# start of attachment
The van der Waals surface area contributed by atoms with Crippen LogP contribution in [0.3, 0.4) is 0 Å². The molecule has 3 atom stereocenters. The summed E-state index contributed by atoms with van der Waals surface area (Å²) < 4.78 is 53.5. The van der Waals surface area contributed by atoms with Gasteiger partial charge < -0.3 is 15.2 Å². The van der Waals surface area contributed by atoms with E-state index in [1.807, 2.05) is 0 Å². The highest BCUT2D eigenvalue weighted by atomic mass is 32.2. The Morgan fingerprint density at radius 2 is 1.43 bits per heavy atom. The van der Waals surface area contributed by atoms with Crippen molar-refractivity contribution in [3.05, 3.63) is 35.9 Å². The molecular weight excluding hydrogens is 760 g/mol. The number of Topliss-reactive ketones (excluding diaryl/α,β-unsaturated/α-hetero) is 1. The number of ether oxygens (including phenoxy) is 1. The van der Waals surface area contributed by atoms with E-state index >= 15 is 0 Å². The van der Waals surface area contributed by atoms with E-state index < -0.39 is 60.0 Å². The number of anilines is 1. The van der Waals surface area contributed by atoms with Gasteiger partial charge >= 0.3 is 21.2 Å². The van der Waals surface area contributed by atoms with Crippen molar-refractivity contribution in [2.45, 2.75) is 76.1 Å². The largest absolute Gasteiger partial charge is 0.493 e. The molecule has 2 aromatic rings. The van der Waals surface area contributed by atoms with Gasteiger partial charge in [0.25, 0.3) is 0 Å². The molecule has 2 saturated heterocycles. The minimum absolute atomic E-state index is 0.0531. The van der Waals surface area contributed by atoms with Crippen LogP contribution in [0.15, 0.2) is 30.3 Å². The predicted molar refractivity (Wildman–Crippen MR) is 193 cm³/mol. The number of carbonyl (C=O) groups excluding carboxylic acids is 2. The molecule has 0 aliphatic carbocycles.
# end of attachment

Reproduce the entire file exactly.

The van der Waals surface area contributed by atoms with Crippen LogP contribution in [0.3, 0.4) is 0 Å². The molecule has 3 atom stereocenters. The summed E-state index contributed by atoms with van der Waals surface area (Å²) < 4.78 is 53.5. The van der Waals surface area contributed by atoms with Gasteiger partial charge < -0.3 is 15.2 Å². The van der Waals surface area contributed by atoms with E-state index in [1.807, 2.05) is 0 Å². The highest BCUT2D eigenvalue weighted by atomic mass is 32.2. The Morgan fingerprint density at radius 2 is 1.43 bits per heavy atom. The van der Waals surface area contributed by atoms with Crippen molar-refractivity contribution in [3.05, 3.63) is 35.9 Å². The molecular weight excluding hydrogens is 760 g/mol. The number of Topliss-reactive ketones (excluding diaryl/α,β-unsaturated/α-hetero) is 1. The number of ether oxygens (including phenoxy) is 1. The van der Waals surface area contributed by atoms with E-state index >= 15 is 0 Å². The van der Waals surface area contributed by atoms with E-state index < -0.39 is 60.0 Å². The number of anilines is 1. The van der Waals surface area contributed by atoms with Gasteiger partial charge >= 0.3 is 21.2 Å². The van der Waals surface area contributed by atoms with Crippen molar-refractivity contribution in [2.45, 2.75) is 76.1 Å². The largest absolute Gasteiger partial charge is 0.493 e. The molecule has 2 aromatic rings. The van der Waals surface area contributed by atoms with Gasteiger partial charge in [0.25, 0.3) is 0 Å². The molecule has 2 saturated heterocycles. The minimum absolute atomic E-state index is 0.0531. The van der Waals surface area contributed by atoms with Crippen LogP contribution in [0.15, 0.2) is 30.3 Å². The predicted molar refractivity (Wildman–Crippen MR) is 193 cm³/mol. The number of carbonyl (C=O) groups excluding carboxylic acids is 2. The molecule has 0 aliphatic carbocycles.